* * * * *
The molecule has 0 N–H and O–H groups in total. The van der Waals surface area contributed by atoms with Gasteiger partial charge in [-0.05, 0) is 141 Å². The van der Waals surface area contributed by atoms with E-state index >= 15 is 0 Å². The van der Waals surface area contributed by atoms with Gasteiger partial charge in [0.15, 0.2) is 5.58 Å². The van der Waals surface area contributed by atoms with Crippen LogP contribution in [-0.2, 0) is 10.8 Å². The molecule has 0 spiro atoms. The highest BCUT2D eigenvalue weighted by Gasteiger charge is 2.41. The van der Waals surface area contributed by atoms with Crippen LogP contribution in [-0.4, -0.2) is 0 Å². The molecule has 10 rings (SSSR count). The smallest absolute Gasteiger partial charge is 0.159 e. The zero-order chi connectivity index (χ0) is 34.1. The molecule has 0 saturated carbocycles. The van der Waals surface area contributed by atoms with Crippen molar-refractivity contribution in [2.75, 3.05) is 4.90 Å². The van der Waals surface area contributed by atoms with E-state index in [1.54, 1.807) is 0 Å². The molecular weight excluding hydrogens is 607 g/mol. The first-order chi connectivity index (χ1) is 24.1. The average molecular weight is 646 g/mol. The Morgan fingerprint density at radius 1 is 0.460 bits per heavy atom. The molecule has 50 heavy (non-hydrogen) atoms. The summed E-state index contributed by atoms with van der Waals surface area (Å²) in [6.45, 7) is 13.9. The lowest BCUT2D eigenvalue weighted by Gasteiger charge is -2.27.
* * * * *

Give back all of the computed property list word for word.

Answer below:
The molecule has 0 N–H and O–H groups in total. The van der Waals surface area contributed by atoms with Gasteiger partial charge in [-0.05, 0) is 141 Å². The van der Waals surface area contributed by atoms with E-state index >= 15 is 0 Å². The van der Waals surface area contributed by atoms with Gasteiger partial charge in [0.15, 0.2) is 5.58 Å². The van der Waals surface area contributed by atoms with Crippen LogP contribution in [-0.2, 0) is 10.8 Å². The molecule has 0 spiro atoms. The highest BCUT2D eigenvalue weighted by Gasteiger charge is 2.41. The van der Waals surface area contributed by atoms with Crippen LogP contribution in [-0.4, -0.2) is 0 Å². The molecule has 10 rings (SSSR count). The smallest absolute Gasteiger partial charge is 0.159 e. The zero-order chi connectivity index (χ0) is 34.1. The molecule has 0 saturated carbocycles. The van der Waals surface area contributed by atoms with Crippen molar-refractivity contribution in [2.75, 3.05) is 4.90 Å². The van der Waals surface area contributed by atoms with E-state index in [1.54, 1.807) is 0 Å². The molecular weight excluding hydrogens is 607 g/mol. The first-order chi connectivity index (χ1) is 24.1. The average molecular weight is 646 g/mol. The Morgan fingerprint density at radius 1 is 0.460 bits per heavy atom. The molecule has 50 heavy (non-hydrogen) atoms. The summed E-state index contributed by atoms with van der Waals surface area (Å²) in [6.45, 7) is 13.9. The lowest BCUT2D eigenvalue weighted by Gasteiger charge is -2.27.